[Update: Ambassador Robert Ford responded with the following statement on Twitter]
Former U.S. Ambassador to Syria Robert Ford proposed a policy recommendation that cuts humanitarian aid to Syria. It's part of a strategy, which pressures Damascus to allow the United Nations to deliver aid to both government and opposition areas. This is simplistic and misguided.
Cutting U.N. humanitarian aid to Syria will only achieve two detrimental objectives for U.S. interests. It will cut the aid currently going to opposition-controlled areas, which will hurt millions of civilians who have no one to rely on for aid but the U.N.
For many Syrians inside government-controlled territories, U.N. aid is what keeps them alive. Only a few aid organizations are currently operating in areas controlled by President Bashar Al-Assad because the Syrian regime blocked aid to communities that support the opposition, according to Ambassador Ford and his co-author. The Syria Trust for Development is an organization that distributes aid provided by the U.N. and is chaired by Asma al-Assad, the president's wife.
However, recipients of U.N. aid are not exclusively composed of the regime and its supporters. In fact, most people, businesses, and organizations that are associated with the regime are under sanctions, meaning they are already denied aid. These individuals and entities have already figured out alternative ways to receive funds — either from the Syrian diaspora or countries who sympathize with Al-Assad. Threats to cut humanitarian aid will not work here.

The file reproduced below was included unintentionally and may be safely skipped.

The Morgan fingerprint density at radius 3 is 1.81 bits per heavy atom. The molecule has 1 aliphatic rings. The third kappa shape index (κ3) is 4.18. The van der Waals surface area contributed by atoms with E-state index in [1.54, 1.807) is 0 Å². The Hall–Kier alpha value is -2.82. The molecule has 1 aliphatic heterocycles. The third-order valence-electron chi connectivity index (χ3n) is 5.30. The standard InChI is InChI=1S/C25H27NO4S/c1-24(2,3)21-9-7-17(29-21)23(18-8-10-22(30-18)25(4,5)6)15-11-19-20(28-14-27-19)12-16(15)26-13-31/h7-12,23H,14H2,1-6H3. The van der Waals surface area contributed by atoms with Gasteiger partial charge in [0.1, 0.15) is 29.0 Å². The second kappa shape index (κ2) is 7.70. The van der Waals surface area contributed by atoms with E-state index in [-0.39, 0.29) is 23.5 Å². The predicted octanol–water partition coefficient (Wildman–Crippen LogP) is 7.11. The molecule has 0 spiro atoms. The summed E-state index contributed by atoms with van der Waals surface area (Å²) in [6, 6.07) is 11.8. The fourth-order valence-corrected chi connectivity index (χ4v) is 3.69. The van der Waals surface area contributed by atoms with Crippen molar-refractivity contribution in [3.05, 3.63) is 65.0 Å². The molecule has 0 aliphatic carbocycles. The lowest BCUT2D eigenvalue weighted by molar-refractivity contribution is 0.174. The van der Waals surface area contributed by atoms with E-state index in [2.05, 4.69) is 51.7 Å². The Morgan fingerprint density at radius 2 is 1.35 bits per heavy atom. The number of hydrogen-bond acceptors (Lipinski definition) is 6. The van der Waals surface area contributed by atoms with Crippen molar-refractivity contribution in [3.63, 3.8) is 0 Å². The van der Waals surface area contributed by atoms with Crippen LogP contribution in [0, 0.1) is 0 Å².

Al-Assad and his gang don't rely on the U.N. or Western organizations for humanitarian aid. Iran and Russia have been providing the Syrian regime with enough financial assistance to keep it afloat (as a failed state, that is). No matter how many millions of dollars worth of aid the U.N. provides, ambassador Ford and his co-author recommend to cut it off. Yet it's a fact that Al-Assad's survival depends on billions of dollars in credit from Iran. Or the many Iranian investments that have been flooding into areas controlled by the regime.
That financial aid is, one might say, beyond imagination. It fueled the riots that recently took place in Iran. With the U.S. and the European Union exiting Idlib and the areas controlled by al-Nusra Front — under its new name, Hayet Tahrir al Sham, an offshoot of al-Qaeda — expect to see more Russian and Iranian funding rushing to fill that void and used as leverage against U.S. interests.
Furthermore, the U.S. will lose the small but not insignificant leverage it has on Al-Assad. Because the regime's survival does not depend on humanitarian aid provided by the U.N., cutting it off will not be enough to compel Al-Assad to change, as Ambassador Ford would like us to believe.
Kahina Souria is a Syrian expert from Damascus with extensive personal and professional network and experience on military, humanitarian and strategic issues in Syria. Follow her on Twitter.